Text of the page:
I. Introduction and Social Welfare Problem/Time
Questions to address:
- What is your interviewee's problem?
- How many people experienced this issue leading up to the enactment of the law?
- What is your law/policy, specifically. that lead to the program/solution to your interviewee's problem?
- When this law/policy was first initiated, explain the situation of this population: how many, where, what was it like, who are they?
- What are scholars saying about your policy?
In other words:
- This is where you plead your interviewee's case show the importance of the topic. Why should I care? Get my attention.
- You need to identify the original law that jump-started your program- break it down.
- Give context to the situation, especially when the law/policy was first initiated. Some great places to find this information would be newspaper articles of the time that discuss this issue. Another option would be government reports and congress proceedings. What were our representatives talking about in relation to the program at the time it was initiated? Also, it's possible a book has been written on this issue and could provide overall insight and context.
- Look in the professional literature to see what social work scholars and policy makers are saying about your program.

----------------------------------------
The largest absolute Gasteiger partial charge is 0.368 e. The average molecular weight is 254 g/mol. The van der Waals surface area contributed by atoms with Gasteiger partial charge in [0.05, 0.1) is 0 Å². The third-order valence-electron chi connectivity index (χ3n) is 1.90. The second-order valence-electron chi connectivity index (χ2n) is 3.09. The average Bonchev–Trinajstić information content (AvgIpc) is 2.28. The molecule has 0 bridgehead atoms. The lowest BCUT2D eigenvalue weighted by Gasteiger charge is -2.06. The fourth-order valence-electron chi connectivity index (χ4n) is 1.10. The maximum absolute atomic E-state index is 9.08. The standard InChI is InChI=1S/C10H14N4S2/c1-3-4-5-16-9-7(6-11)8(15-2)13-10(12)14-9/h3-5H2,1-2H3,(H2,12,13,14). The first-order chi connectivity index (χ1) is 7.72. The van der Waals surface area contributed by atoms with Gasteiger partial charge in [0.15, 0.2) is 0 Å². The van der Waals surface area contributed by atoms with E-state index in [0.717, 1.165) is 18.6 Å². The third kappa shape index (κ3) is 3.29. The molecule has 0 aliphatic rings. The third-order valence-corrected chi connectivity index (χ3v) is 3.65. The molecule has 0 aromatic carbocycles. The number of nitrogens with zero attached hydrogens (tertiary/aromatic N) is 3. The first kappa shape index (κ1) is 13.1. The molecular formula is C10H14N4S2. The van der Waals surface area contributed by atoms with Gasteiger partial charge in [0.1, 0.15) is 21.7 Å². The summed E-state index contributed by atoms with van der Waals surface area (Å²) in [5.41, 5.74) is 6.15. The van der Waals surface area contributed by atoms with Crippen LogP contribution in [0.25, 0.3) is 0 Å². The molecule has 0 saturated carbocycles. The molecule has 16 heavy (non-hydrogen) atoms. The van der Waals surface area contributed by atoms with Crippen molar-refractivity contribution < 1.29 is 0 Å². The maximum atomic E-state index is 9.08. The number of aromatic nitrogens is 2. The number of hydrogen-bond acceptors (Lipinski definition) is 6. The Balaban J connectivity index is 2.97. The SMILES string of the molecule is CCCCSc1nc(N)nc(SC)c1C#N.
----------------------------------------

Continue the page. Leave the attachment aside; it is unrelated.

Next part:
- ProQuest Congressional - find your original law, amendments, recent version, and congress proceedings and cases related to our law/problem
- Google search for searching several government websites at once
- site:.gov (food stamps OR SNAP OR supplemental nutritional assistance program)
- SocINDEX - One of the best databases for looking at social work and sociology-focused, scholarly work.
- Academic Search Complete - Well-regarded scholarly database that is multi-discplinary.
- America's Newspapers - find information from other 2,000 newspapers including by state.
- Alice Catalog - searching for books and government reports on your law/problem
- ex. Search keywords in any field: Food stamps OR SNAP
- CQ Researcher - basically this is a more legitimate version of Wikipedia and a good place to look for background information on topics/problems.
- LexisNexis - especially good for news, legal sources, and business. Includes national and regional newspapers, wire services, broadcast transcripts, international news, and non-English language sources.
- ArticlesPlus - first green tab on library's main page. Can search by topic and find books, newspapers, videos, articles, etc. on topic. You will get a lot of results, but you can narrow down to specific kinds of information. Does not search everything the library has, but a good place to start.